Dairy Fluid Milk and Cream - Western U.S.
In California, schools have just started. As they fill their milk pipelines, they are creating an increase in demand for bottled milk.
Fortunately, milk production has somewhat recovered from the decrease that occurred a few weeks ago. Therefore, milk volumes are enough to meet all buyers’ needs.
The fires in California have not affected milk supplies or demand in that the affected areas are not the primary location of dairy farms. Nonetheless, they have made milk transportation more difficult in some areas.
In Arizona, milk production is unchanged from a week ago. Temperatures have cooled down a bit, but humidity persists. Nonetheless, it has not much impacted milk output. Milk volumes are in good balance with current demand. Class I sales flowing to schools and supermarkets are stronger.
Manufacturers are mostly processing instate milk and haven’t been taking any milk from neighboring states in the past weeks.
Overall, the fluid milk market tone is stable in Arizona. In New Mexico, Class I and III demand has trended slightly up this week, while Class II sales remain steady. Surprising to some market participants, milk production increased by many loads this week. Nonetheless, handlers do not have any issues with milk distribution.
Planned wash/maintenance at some dairy processing plants is creating a growth in milk holdovers, but they are manageable and expected to come down throughout the remainder of the week.
Pacific Northwest milk production has passed the peak but remains strong. Daytime temperatures, although still warm, are not as hot as the last few weeks, and nighttime temperatures allow cows to recharge. As a result, milk intakes are solid.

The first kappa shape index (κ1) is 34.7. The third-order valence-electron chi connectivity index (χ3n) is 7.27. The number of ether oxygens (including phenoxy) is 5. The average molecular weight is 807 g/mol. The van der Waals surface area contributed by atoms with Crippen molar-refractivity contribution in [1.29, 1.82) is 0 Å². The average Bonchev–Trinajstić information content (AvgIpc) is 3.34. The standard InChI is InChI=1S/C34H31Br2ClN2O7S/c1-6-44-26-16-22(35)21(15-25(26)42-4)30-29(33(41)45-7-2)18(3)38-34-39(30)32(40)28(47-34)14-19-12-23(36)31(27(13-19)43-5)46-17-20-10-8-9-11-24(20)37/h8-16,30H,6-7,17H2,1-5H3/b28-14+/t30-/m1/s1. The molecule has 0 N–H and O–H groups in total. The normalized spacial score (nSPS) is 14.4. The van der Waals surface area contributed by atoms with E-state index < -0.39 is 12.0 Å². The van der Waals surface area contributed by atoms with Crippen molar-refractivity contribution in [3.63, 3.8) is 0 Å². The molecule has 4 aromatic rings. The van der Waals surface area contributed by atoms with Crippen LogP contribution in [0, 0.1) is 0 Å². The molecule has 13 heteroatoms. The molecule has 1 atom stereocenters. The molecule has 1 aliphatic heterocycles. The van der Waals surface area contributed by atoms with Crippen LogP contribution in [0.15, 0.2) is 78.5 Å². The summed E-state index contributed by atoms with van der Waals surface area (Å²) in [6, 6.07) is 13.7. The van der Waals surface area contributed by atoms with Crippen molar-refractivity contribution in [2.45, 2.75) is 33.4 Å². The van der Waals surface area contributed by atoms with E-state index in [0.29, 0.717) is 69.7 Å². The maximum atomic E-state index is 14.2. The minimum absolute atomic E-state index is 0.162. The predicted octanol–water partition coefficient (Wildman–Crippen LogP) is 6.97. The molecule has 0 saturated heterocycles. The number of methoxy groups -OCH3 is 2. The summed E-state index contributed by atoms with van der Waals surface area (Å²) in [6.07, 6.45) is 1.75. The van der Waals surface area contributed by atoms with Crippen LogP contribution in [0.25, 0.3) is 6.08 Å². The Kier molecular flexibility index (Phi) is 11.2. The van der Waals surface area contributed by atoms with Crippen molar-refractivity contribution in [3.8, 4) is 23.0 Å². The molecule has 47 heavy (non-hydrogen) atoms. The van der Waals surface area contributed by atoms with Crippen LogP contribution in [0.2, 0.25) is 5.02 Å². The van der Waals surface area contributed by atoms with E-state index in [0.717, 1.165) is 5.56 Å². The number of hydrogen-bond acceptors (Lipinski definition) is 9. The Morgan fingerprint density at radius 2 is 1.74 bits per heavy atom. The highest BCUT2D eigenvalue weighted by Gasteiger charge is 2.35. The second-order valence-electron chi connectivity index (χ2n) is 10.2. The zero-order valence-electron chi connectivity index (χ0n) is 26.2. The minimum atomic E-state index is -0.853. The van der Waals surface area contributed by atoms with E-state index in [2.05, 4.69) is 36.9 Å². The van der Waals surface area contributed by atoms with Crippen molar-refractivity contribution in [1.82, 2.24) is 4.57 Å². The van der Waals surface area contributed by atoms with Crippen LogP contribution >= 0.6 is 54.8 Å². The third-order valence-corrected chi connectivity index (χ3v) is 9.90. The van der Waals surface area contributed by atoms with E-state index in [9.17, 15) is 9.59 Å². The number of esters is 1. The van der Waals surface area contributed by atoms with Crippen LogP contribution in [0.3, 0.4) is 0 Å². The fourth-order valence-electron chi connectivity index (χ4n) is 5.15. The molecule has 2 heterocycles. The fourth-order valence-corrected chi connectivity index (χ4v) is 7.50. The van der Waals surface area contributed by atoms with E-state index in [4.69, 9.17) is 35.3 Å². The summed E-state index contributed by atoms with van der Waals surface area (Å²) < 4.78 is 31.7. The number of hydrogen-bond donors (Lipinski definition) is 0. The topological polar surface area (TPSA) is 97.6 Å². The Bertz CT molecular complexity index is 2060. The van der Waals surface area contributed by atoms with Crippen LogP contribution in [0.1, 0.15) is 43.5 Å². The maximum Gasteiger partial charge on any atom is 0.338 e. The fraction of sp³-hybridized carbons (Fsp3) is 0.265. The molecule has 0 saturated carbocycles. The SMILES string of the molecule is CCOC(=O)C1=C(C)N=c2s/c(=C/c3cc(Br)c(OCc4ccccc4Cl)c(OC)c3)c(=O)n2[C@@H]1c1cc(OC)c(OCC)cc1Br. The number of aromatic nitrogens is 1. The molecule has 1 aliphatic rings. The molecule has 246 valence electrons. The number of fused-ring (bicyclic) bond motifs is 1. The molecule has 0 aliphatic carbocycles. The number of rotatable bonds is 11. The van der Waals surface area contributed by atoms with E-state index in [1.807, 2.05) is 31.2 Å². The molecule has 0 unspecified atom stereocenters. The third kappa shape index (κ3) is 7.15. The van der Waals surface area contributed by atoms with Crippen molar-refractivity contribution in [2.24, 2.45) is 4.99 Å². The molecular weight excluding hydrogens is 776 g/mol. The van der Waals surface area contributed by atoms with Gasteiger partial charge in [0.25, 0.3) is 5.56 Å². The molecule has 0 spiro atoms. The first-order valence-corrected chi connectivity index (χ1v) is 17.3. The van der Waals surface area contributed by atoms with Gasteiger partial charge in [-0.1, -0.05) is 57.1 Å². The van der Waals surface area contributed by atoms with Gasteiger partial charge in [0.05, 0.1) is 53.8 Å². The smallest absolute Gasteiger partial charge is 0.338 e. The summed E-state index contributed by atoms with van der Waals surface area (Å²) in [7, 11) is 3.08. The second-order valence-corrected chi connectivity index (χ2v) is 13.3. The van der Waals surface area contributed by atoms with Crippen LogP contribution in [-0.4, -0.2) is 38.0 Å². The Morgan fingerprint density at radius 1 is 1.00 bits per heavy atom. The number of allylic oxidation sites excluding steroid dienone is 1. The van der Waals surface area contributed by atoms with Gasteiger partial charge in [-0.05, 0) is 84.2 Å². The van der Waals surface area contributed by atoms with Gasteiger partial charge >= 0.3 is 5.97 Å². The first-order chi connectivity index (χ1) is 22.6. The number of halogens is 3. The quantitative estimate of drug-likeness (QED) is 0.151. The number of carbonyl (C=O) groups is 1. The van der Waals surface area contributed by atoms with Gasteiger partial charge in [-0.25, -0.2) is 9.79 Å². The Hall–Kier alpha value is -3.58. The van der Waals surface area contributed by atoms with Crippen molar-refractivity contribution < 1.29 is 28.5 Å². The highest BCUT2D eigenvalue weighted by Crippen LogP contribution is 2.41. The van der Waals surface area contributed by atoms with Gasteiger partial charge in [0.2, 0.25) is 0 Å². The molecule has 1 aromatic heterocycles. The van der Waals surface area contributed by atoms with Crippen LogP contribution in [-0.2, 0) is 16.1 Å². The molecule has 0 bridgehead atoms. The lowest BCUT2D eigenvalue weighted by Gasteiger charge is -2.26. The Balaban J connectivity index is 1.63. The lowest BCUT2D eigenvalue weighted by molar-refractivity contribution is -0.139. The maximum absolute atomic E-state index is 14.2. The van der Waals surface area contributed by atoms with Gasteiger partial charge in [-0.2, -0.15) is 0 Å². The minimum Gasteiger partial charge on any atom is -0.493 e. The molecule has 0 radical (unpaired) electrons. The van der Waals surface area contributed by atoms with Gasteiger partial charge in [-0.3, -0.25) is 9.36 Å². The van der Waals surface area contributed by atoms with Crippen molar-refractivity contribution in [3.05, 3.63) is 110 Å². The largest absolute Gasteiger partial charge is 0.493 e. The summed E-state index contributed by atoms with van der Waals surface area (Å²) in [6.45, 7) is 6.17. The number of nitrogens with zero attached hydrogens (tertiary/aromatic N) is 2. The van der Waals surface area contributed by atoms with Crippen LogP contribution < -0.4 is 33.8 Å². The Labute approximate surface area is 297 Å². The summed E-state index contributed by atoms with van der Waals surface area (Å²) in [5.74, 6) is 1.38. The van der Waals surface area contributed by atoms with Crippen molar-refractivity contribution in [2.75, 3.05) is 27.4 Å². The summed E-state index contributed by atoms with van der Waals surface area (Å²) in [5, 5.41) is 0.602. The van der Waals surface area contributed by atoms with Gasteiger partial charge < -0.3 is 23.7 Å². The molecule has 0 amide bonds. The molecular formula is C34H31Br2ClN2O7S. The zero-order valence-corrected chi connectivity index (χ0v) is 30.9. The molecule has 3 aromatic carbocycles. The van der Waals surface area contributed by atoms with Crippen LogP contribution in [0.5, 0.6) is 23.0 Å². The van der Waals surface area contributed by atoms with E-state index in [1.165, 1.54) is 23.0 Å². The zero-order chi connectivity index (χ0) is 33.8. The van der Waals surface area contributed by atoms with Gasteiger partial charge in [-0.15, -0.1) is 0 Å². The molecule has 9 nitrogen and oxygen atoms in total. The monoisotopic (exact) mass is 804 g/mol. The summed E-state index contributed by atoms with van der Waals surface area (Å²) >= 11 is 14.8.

Processors have plenty of milk for manufacturing needs. Bottling demand is increasing as educational institutions begin fall terms. Milk production in the mountain states of Idaho, Utah and Colorado has yet to show any real signs of slowing down. With some public schools starting up, and strong sales into Class II manufacturers, there is a little less pressure on milk handlers.
However, abundant milk supplies persist, and discounted loads are still available.
In the West, condensed skim production is steady to increasing compared to a few weeks ago. Sales are steady. Stocks are becoming more available to purchasers. Cream demand is still good, but not as strong as it was a few weeks ago. Requests from ice cream manufacturers have decreased.
Some butter plants have started to churn a little more cream while others are still at rest. Cream is also getting less tight in the market.
Multipliers have decreased somewhat this week. Some people believe that they have already reached their peak level for this year and are unlikely to further increase. Multipliers for all Classes range 1.11-1.32 this week.
According to California Department of Food and Agriculture, September 2018 Class 1 prices in California are $16.87 in the North and $17.14 in the South. The statewide average Class 1 price based on production is $16.89. This price is up $0.74 from the previous month, but $1.77 lower than a year ago.
Milk pooled on the Arizona Order 131 totaled 427.7 million pounds in July 2018. Class I utilization accounted for about 23.7 percent of producer milk. The uniform price was $15.03, down $0.67 from last month and down $1.99 below one year ago.
Milk pooled on the Pacific Northwest Order 124 totaled 769.1 million pounds in July 2018.
Class I utilization accounted for 18.8 percent of producer milk. The uniform price was $14.73, down $0.74 from last month and $1.87 below one year ago.